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Robert Briscoe

Sinn Féin Revolutionary, Fianna Fáil Nationalist and Revisionist Zionist

Kevin McCarthy

This biography reveals the full significance of Robert Briscoe’s influence within the contentious political culture of the early Irish state, as well as reinforcing his importance to the global Zionist rescue effort of the 1930s. Drawing on a wealth of previously unavailable archival material, the book charts Briscoe’s evolution from a fringe Sinn Féin activist in 1917 to a member of Michael Collins’s personal staff in 1921. It also analyses his agonizing decision to abandon Collins and support the anti-Treaty stance of his close friend and political hero, Éamon de Valera, before becoming a founding member of Fianna Fáil in 1926. Most importantly of all, the book investigates Briscoe’s evolving Jewish awareness, looking at his involvement in a traumatic immigration endeavour and also at his engagement with Ze’ev Jabotinsky and the New Zionist Organisation, under whose auspices he led political rescue missions to Poland, America and South Africa.
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Chapter 10: 1954–1969 - Epilogue: A Political and Personal Swansong

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CHAPTER 10

1954–1969 Epilogue: A Political and Personal Swansong

In many respects, Briscoe’s partially successful representation on behalf of Jewish families in the spring of 1953 marked the end of his active engagement with the Jewish tragedy. He would of course always be more than a passive observer when it came to the welfare of the Jewish diaspora and the new the Israeli state, however, from now on, he would increasingly re-engage with the Fianna Fáil national project. This was primarily focused on an unrelenting personal devotion to Ėamon de Valera, who Briscoe believed without reservation had facilitated his immigration and Zionist endeavours. He understood that as a Jewish TD, it was difficult, if not impossible to achieve ministerial rank in twentieth-century Catholic nationalist Ireland. He never blamed de Valera for this and had always supported ‘The Chief’ in every political decision, even when he did not personally agree with it. This was evident in Briscoe’s speech to commemorate the Silver Jubilee of the founding of Fianna Fáil in 1951, he spoke almost lovingly about de Valera:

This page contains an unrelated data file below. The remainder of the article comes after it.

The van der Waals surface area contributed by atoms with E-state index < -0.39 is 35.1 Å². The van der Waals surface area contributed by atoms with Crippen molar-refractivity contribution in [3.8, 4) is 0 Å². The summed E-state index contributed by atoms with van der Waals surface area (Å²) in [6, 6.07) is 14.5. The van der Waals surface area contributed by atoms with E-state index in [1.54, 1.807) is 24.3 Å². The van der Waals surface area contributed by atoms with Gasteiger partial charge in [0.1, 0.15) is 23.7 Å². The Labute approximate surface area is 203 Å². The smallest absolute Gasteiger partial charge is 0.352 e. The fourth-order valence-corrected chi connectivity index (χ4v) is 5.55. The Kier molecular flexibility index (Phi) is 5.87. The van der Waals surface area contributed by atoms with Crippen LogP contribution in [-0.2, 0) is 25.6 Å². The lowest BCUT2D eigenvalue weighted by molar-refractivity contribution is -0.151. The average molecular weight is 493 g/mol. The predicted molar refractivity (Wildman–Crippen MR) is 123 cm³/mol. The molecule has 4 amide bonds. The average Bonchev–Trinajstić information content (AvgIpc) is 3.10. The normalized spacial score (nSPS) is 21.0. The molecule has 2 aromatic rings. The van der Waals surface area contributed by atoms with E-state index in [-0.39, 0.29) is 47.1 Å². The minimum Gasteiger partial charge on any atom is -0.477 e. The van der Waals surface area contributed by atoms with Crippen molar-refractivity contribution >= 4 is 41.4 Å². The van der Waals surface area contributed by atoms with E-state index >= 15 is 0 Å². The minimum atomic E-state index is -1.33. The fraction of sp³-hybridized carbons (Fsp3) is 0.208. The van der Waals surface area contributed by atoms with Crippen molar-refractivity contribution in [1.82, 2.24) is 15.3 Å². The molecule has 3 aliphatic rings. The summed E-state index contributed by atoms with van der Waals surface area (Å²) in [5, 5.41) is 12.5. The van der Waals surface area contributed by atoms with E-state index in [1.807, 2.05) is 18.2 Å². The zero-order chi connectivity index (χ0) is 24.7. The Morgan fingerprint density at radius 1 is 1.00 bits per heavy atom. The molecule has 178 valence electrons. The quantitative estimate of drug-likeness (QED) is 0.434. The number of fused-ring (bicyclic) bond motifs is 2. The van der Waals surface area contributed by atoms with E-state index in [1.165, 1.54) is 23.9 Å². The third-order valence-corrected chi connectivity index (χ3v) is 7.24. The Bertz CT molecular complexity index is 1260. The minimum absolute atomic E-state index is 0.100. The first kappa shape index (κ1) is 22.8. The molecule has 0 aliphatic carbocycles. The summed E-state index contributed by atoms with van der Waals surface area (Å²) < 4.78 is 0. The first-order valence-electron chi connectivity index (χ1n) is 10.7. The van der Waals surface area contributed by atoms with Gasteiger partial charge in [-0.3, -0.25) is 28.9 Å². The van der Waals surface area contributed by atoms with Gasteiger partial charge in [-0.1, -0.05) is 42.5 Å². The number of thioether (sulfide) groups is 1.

An organisation founded by the greatest of our people who emerged from the war against the British and our unfortunate Civil War. It is also a wonderful happy thing to be able to say that most of those who were prominent in the founding of this Organisation are still with us, with the same understanding and acceptance of the fundamentals and...

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